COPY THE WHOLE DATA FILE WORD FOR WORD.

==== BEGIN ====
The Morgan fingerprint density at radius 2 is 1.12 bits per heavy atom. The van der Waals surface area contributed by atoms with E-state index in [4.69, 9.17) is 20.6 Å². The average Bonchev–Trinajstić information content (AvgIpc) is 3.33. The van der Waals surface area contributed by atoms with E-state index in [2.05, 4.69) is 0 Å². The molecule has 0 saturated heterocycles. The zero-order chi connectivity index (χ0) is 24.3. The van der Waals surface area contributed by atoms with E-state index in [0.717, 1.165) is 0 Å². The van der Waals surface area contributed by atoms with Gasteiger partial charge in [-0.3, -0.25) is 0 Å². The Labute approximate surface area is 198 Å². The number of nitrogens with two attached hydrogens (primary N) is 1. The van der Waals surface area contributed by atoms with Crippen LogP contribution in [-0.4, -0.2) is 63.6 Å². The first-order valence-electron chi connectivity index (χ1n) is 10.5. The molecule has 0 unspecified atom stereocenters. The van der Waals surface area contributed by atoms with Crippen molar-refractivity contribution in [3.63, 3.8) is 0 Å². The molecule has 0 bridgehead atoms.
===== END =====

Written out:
The Morgan fingerprint density at radius 2 is 1.12 bits per heavy atom. The van der Waals surface area contributed by atoms with E-state index in [4.69, 9.17) is 20.6 Å². The average Bonchev–Trinajstić information content (AvgIpc) is 3.33. The van der Waals surface area contributed by atoms with E-state index in [2.05, 4.69) is 0 Å². The molecule has 0 saturated heterocycles. The zero-order chi connectivity index (χ0) is 24.3. The van der Waals surface area contributed by atoms with E-state index in [0.717, 1.165) is 0 Å². The van der Waals surface area contributed by atoms with Gasteiger partial charge in [-0.3, -0.25) is 0 Å². The Labute approximate surface area is 198 Å². The number of nitrogens with two attached hydrogens (primary N) is 1. The van der Waals surface area contributed by atoms with Crippen LogP contribution in [-0.4, -0.2) is 63.6 Å². The first-order valence-electron chi connectivity index (χ1n) is 10.5. The molecule has 0 unspecified atom stereocenters. The van der Waals surface area contributed by atoms with Crippen molar-refractivity contribution in [3.63, 3.8) is 0 Å². The molecule has 0 bridgehead atoms.